We’ve seen what our towns and cities look like when people move out and nature moves in – but why does abandonment happen? What factors turn towns into ghost-towns, city centres into wastelands and treasured homes into piles of crumbling debris? Here’s a look at eight modern urban settlements that are either in danger of or in the process of losing their inhabitants – places that might gives clues about how to keep our cities alive.
(Image via: Shane Gorski)
Symbolized by the gloriously atmospheric ruin of the Michigan Central Station, Detroit is a city fighting decline. A 20th century marvel of car production, the area has suffered decades of industrial loss (for example, between 1970 and 1980, Detroit shed 208,000 jobs) as the motor industry has waned – the city locked into a downward trajectory due to an apparent over-dependence on automobile manufacture.
(Images via: tronics and Shane Gorski and lhoon)
But the U.S.’s 11th most populous city seems set to endure – thanks to decentralization. While the old core remains an urban problem, the newer suburbs are attracting new investment. Whether it will be enough to eventually reverse the inner-city decline and lure back a healthy commercial sector remains to be seen.
(Image via: Shane Gorski)
St. Louis, Missouri
(Images via: joguldi, Shane Gorski and Ecology of Absence)
At the centre of the Greater St. Louis metropolitan area, this impressively historical city (founded 1763) was hit hard by the decline in local industries. Since 1950, it has lost 59% of its population – the fastest rate of population loss of any American city.
(Images via: Ecology of Absence)
However, while the underlying factors causing this shrinking city appear to be broadly similar as with Detroit, the response is markedly different. Between 1999 and 2005, $3.3 billion has been invested in Downtown St.Louis, the core of the city – and with a recent slight rise in the population, the signs are encouraging.
(Image via: Wikimedia Commons)
Defined by an impressive architectural style – as evidenced by the Rathaus building, above – Wittenberge is an East German town that has prospered for eight centuries, only to be dealt what may be a death-blow by German reunification in 1990. Of the 1.4 million Germans leaving for the West, 14,000 came from Wittenberge – reducing its population to a scant 24,000 today.
(Images via: Spiegel Online and Christhard Lapple)
With the rapid depopulation, large abandoned spaces have opened up in the historic town centre, leaving some streets completely empty. Where redevelopment is taking place, it does little to accomodate itself to Wittenberge’s architectural heritage.
Ivanovo, Russian Federation
(Images via: Shrinking Cities and Wikipedia)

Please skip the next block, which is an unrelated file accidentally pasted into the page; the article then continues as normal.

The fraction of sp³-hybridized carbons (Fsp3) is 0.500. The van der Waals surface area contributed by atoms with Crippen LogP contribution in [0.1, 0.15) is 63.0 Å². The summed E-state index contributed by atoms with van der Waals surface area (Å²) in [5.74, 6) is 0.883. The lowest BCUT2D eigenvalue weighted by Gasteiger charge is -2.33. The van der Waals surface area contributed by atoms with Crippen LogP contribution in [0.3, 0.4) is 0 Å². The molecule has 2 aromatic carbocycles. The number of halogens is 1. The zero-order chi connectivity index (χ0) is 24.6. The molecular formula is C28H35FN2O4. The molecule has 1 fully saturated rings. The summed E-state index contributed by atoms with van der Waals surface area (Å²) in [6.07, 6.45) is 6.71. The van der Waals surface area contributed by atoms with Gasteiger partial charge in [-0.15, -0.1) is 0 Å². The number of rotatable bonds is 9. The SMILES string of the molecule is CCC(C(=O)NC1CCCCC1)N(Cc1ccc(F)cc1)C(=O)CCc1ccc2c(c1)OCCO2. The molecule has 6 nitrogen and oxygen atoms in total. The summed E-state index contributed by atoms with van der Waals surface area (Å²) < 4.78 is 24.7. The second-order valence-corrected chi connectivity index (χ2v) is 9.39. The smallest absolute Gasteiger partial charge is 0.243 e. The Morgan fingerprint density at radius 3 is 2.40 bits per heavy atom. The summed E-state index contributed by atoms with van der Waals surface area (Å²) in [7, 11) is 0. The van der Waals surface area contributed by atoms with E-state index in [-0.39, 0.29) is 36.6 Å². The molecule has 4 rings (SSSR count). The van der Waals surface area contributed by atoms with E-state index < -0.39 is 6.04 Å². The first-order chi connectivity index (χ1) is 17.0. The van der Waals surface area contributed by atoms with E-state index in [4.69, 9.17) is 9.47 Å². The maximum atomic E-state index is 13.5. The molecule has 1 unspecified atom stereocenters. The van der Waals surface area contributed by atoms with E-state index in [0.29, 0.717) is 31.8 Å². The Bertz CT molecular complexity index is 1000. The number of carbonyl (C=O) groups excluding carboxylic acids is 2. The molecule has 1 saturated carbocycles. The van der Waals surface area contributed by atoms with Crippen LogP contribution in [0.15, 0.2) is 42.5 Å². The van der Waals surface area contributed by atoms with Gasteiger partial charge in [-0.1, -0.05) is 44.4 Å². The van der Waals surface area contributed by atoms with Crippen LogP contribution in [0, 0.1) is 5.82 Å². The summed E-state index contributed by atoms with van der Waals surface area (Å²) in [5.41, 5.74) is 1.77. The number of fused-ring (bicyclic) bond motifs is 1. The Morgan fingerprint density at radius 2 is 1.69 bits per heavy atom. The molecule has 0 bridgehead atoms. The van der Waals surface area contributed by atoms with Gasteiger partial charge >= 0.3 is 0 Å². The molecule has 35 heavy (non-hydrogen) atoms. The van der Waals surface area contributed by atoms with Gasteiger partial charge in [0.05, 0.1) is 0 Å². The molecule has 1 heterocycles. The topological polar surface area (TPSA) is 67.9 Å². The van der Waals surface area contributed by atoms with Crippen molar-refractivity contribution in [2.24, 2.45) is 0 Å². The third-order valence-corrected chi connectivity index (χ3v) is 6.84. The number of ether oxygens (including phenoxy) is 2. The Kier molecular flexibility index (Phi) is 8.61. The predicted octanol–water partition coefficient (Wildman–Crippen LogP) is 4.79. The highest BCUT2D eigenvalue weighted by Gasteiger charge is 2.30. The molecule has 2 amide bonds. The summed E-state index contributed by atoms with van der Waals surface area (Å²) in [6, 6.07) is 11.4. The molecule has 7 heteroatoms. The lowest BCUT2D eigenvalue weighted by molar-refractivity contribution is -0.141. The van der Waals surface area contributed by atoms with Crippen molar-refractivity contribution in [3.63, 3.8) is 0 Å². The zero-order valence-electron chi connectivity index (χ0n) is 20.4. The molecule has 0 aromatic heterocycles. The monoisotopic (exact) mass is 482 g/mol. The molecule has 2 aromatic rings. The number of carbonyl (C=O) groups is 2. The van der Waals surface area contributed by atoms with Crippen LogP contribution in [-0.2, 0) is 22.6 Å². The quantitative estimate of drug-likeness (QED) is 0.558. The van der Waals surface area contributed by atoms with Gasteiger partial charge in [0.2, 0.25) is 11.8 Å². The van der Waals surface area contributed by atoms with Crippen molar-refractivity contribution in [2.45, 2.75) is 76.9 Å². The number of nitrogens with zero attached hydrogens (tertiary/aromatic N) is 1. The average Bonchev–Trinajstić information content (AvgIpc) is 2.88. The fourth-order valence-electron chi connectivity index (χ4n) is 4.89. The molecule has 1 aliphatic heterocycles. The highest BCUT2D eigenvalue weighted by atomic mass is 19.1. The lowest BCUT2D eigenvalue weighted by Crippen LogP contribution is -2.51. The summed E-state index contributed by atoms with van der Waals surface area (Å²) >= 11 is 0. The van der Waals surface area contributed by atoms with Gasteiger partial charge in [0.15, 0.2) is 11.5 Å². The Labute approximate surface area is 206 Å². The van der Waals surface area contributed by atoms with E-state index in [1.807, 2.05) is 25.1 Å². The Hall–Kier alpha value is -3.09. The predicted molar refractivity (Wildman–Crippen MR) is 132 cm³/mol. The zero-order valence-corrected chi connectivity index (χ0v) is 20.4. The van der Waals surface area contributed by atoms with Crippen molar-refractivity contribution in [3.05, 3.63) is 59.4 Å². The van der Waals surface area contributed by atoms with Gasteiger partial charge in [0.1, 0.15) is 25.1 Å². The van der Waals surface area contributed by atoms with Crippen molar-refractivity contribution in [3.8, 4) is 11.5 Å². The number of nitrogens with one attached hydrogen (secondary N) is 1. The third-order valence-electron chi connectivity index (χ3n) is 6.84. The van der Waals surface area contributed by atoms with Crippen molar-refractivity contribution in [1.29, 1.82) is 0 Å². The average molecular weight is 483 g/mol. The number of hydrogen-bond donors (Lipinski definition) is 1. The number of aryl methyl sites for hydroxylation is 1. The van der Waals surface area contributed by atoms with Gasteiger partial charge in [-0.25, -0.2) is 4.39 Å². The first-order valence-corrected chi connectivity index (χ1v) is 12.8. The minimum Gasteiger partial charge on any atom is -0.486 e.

Tied closely to the Soviet manufacturing machine, the town of Ivanovo (population 450,000) finds itself in the unenviable position of having to reboot its entire economy to serve a hugely inflated population – in 1920, the town had just 52,000 residents. With the closing down of the town’s major employer, a USSR-financed textile factory, Ivanovo has been hit with drastic losses of townwide production, infrastructure decline (including the loss of the citywide tram, pictured), falling birthrates, abandonment of the workforce and “unprecedented social polarisation and segregation“.
(Image via: taylorandayumi)
For thousands of years, Kashgar has acted as an oasis city for trade and commerce is far western China, an important part of the famous “Silk Road”. The oldest part of this modern city of 350,000 people is the Old City – or rather, was, because the Chinese authorities are currently destroying it. Deemed to be a safety hazard and eyesore, the old quarter has been forcibly evacuated of the bulk of the resident 13,000 families – and approximately 85% of it is being torn down, despite its inestimable cultural and archaeological value. In its place, a new Old City – but who will return, and will old Kashgar still remain in any shape or form?
(Image via: ShrinkingCities)
The largest city in the Saxony area of eastern Germany, Leipzig can boast a population of some 500,000 people – which is 100,000 less than its heyday before German unification. In the early ’90s, the city’s economy was severely run-down, sending investors and workers elsewhere.
(Image via: Slache and ShrinkingCities and New Geography)
As with Detroit and St. Louis, the suburbs of Leipzig have prospered as the inner city has declined – around half of the businesses in the suburbs have relocated from the city centre. Yet thanks to its prestigious Trade Fair and ongoing redevelopment investment, the prognosis for the city’s economy is good.
(Images via: royalreview and stu spivack and Flint News)
Once it housed 180,000 – now it has less than half that number. But faced with a familiar story of industrial decline dragging down the commercial and the residential alike, Youngstown has looked afresh at the challenge of downsizing – and decided to embrace it. Under the name “Youngstown 2010“, the city is actively seeking a smaller, more sustainable urban footprint with a higher standard of living.
(Image via: lpiepiora)
And finally, the most famous declining city of them all. Once an independent nation and a major European maritime power, Venice is indisputably one of the loveliest cities in the world – all the more so because it’s disappearing under the waves, a little more every year.
(Images via: Dimitry B and Dan Kitwood )
The locals move upstairs: the politicians resort to experimental engineering – but even the most innovative efforts don’t promise to stay Venice’s inevitable abandonment for more than a century. Despite our best efforts, some places cannot be saved – and that makes them all the more precious while we still have them.